Pakistan minister Chaudhary Nisar Ali Khan's remarks about Narendra Modi - that his election as the prime minister would "destabilise" regional peace - evoked a sharp reaction from the BJP, which asked the neighbouring country to "mend its ways".
Khan's comments came after Modi recently questioned home minister Sushilkumar Shinde on making public the government's efforts to bring back India's most wanted fugitive Dawood Ibrahim, who the government believes is hiding in Pakistan.
Khan had said those accusing Pakistan of sheltering Dawood and talking of launching operation on "our soil should realise Pakistan is not a weak country and such irresponsible statements don't impress us".
BJP spokesperson Meenakshi Lekhi said Modi had never talked about attacking Pakistan and was instead questioning home minister Sushilkumar Shinde on making public the government's efforts to bring back underworld don Dawood Ibrahim who is stated to be in that country.
"We will tell Islamabad to mend their ways, the manner in which they have been functioning and trying to work with India will not work," Lekhi said.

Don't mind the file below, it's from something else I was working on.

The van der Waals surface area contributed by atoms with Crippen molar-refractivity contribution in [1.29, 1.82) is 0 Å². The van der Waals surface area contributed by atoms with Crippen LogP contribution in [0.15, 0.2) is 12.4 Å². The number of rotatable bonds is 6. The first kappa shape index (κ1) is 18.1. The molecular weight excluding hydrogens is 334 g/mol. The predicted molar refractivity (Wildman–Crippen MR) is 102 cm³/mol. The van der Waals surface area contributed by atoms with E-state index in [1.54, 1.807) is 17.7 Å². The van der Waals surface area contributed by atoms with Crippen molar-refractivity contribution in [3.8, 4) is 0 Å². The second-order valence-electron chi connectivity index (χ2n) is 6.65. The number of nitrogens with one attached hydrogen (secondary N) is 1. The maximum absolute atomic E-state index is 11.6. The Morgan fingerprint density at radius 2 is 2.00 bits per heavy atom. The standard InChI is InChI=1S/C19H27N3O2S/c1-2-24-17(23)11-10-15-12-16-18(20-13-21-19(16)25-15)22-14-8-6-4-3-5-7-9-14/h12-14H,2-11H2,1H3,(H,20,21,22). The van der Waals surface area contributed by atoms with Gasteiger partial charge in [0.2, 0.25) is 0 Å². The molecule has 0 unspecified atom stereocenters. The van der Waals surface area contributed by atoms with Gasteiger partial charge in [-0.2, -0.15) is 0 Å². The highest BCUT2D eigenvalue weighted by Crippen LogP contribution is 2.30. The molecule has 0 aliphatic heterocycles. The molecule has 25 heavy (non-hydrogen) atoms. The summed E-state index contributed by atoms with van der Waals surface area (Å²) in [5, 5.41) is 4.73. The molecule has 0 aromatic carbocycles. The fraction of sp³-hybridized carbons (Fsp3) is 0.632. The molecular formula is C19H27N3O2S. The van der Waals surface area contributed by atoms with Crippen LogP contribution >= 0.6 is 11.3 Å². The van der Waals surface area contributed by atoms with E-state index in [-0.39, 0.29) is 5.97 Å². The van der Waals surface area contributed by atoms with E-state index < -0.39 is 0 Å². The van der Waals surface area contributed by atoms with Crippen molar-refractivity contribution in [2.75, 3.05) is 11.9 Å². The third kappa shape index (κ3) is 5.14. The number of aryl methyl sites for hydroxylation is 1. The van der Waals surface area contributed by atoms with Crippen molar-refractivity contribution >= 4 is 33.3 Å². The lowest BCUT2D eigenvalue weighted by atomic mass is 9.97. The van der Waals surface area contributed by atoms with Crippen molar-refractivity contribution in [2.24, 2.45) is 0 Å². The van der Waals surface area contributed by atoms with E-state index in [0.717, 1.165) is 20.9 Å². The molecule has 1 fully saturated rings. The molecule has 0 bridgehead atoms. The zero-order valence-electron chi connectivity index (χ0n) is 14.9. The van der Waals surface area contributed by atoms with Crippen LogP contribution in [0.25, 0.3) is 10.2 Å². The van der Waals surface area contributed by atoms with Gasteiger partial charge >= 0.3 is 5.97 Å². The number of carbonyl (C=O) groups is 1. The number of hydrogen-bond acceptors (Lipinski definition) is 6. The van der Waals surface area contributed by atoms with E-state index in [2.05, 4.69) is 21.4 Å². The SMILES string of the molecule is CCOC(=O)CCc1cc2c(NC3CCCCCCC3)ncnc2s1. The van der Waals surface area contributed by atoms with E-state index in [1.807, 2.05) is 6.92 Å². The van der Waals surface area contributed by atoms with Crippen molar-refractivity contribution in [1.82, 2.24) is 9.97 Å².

She said the Pakistani minister had chosen to react to a statement of Modi which was critical of Indian home minister.
India did not interfere in electoral politics or internal affairs of other countries and expected the same from them, she added.
"What I do not understand is, this person, Choudhary Nisar Ali Khan, who is the interior minister, is he admitting the presence of Dawood Ibrahim in Pakistan? When a person of the opposition party and the incumbent prime minister is making some remarks about the internal working of the country, how is Pakistan affected with that," Lekhi asked at a press conference in Delhi.
Congress, which joined its rival in attacking Pakistan, demanded immediate handing over of Dawood.
"If such a statement is made by the Pakistan's interior minister, this is very unfortunate and condemnable," Congress leader Manish Tewari told reporters here.
Pakistan's high commissioner to India Abdul Basit, meanwhile, said Pakistan has an "interest" in the ongoing elections but "our assessment won't make a difference".
"Whoever forms the new government, we would definitely want to get along and solve the issues between the two nations," he told reporters in Mumbai.
"You can vote for whomsoever you want. We want to start the peace dialogue with the new government as soon as possible," he added.